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Judy Rankin voted into Hall of Fame

Judy Rankin, a 26-time winner and the first woman to break the $100,000 barrier, was voted into the LPGA Tour Hall of Fame on tonight.

Rankin was the first player elected from the tour's new Veteran's Category, which was established in February 1999 when the LPGA revamped its rigid Hall of Fame criteria.

"Judy Rankin represents all that is good about the LPGA and the game of golf," LPGA commissioner Ty Votaw said. "Judy's skill on the golf course, coupled with her commitment to the tour, has contributed greatly to the LPGA's success over the years."

Rankin was twice the player of the year, a three-time winner of the Vare Trophy for lowest scoring average, and set an LPGA record with 25 finishes in the top 10 in 1977. Six years later, at age 38, she was forced into retirement by back problems.

Still, she remained deeply involved in golf, as an analyst for ABC Sports and ESPN, and as captain of the U.S. team that won the Solheim Cup in 1996 and 1998.

Rankin will be inducted Nov. 20 at the World Golf Hall of Fame along with Beth Daniel and Juli Inkster. The PGA Tour is expected to announce the results of its Veteran's Committee and Lifetime Achievement category later this week.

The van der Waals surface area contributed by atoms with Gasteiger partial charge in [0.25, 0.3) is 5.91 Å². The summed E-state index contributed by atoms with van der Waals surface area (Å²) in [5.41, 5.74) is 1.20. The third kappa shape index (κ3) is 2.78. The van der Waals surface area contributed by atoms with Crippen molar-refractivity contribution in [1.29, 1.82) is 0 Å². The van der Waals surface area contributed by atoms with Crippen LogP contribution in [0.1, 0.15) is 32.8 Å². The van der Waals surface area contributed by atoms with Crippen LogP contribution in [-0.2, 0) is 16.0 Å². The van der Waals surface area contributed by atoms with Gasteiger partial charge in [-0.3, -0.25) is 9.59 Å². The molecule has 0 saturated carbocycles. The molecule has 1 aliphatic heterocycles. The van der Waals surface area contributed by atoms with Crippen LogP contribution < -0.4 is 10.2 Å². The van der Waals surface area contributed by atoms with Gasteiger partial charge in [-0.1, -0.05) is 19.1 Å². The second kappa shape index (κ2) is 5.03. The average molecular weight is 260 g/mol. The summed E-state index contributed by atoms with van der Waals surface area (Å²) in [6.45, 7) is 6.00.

Rankin, 55, will become the 18th member of the LPGA Hall of Fame. She was in New Orleans, where ABC and ESPN are broadcasting the Compaq Classic on the PGA Tour, and not immediately available for comment.

Rankin never dreamed she could be part of the Hall of Fame when she retired from competition in 1983. The LPGA had the toughest standards in sports, requiring least 30 victories and two major championships, 35 wins and one major, or 40 wins and no majors.

She failed to win a major in her 22-year career, although she won the Peter Jackson Classic in Canada two years before it was designated a major.

The LPGA voted last year to change its criteria, setting a standard of 27 points in which one point was awarded for a victory, two for a major, and one point each for player of the year or a Vare Trophy.

Under that system, Rankin would have qualified easily, with 33 points. But the LPGA also established a Veteran's Category, and the 12-member committee that nominates one player each year selected Rankin in March.

Nominees must receive 75 percent of the vote from the LPGA tournament division.

Players voted at a meeting in Austin, Texas, site of this week's Phillips Invitational. Those not in the field had to get their ballots to LPGA headquarters Monday. LPGA spokeswoman Connie Wilson said Rankin's vote was near unanimous.

Rankin, who grew up in St. Louis, won the 1959 Missouri Women's Amateur as a 14-year-old and joined the LPGA three years later. She won her first event in 1968, the Corpus Christi Open, and won at least once every season in the 1970s.

Her best year was 1976, when she became the first woman to earn more than $100,000 in a year by winning seven times and $150,724. A year later, she won five times and set the record for top-10 finishes.

A former LPGA president, Rankin was awarded the tour's William and Mousie Powell Award in 1998 by the players for having the ideals of the LPGA.

A year ago, she was honored for her contributions to golf with the Patty Berg Award by the LPGA and the William H. Richardson Award by the Golf Writers Association of America. She also received the First Lady of Golf award from the PGA of America.

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